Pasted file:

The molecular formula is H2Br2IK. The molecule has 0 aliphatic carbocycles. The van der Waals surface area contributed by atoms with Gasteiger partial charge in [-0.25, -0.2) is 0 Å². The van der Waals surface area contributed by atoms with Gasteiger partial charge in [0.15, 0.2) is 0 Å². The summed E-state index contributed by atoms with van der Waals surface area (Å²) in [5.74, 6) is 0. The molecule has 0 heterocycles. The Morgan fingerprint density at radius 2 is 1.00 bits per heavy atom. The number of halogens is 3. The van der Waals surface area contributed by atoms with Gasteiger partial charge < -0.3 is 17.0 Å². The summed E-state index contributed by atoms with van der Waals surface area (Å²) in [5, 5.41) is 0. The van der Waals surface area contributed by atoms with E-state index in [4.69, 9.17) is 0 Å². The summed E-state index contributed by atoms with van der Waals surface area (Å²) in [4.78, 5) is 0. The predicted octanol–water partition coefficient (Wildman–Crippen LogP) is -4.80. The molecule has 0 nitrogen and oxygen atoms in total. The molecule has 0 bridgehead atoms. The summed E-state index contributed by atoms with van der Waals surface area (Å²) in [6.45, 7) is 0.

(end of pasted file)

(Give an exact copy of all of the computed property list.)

The molecular formula is H2Br2IK. The molecule has 0 aliphatic carbocycles. The van der Waals surface area contributed by atoms with Gasteiger partial charge in [-0.25, -0.2) is 0 Å². The van der Waals surface area contributed by atoms with Gasteiger partial charge in [0.15, 0.2) is 0 Å². The summed E-state index contributed by atoms with van der Waals surface area (Å²) in [5.74, 6) is 0. The molecule has 0 heterocycles. The Morgan fingerprint density at radius 2 is 1.00 bits per heavy atom. The number of halogens is 3. The van der Waals surface area contributed by atoms with Gasteiger partial charge < -0.3 is 17.0 Å². The summed E-state index contributed by atoms with van der Waals surface area (Å²) in [5, 5.41) is 0. The van der Waals surface area contributed by atoms with E-state index in [4.69, 9.17) is 0 Å². The summed E-state index contributed by atoms with van der Waals surface area (Å²) in [4.78, 5) is 0. The predicted octanol–water partition coefficient (Wildman–Crippen LogP) is -4.80. The molecule has 0 nitrogen and oxygen atoms in total. The molecule has 0 bridgehead atoms. The summed E-state index contributed by atoms with van der Waals surface area (Å²) in [6.45, 7) is 0.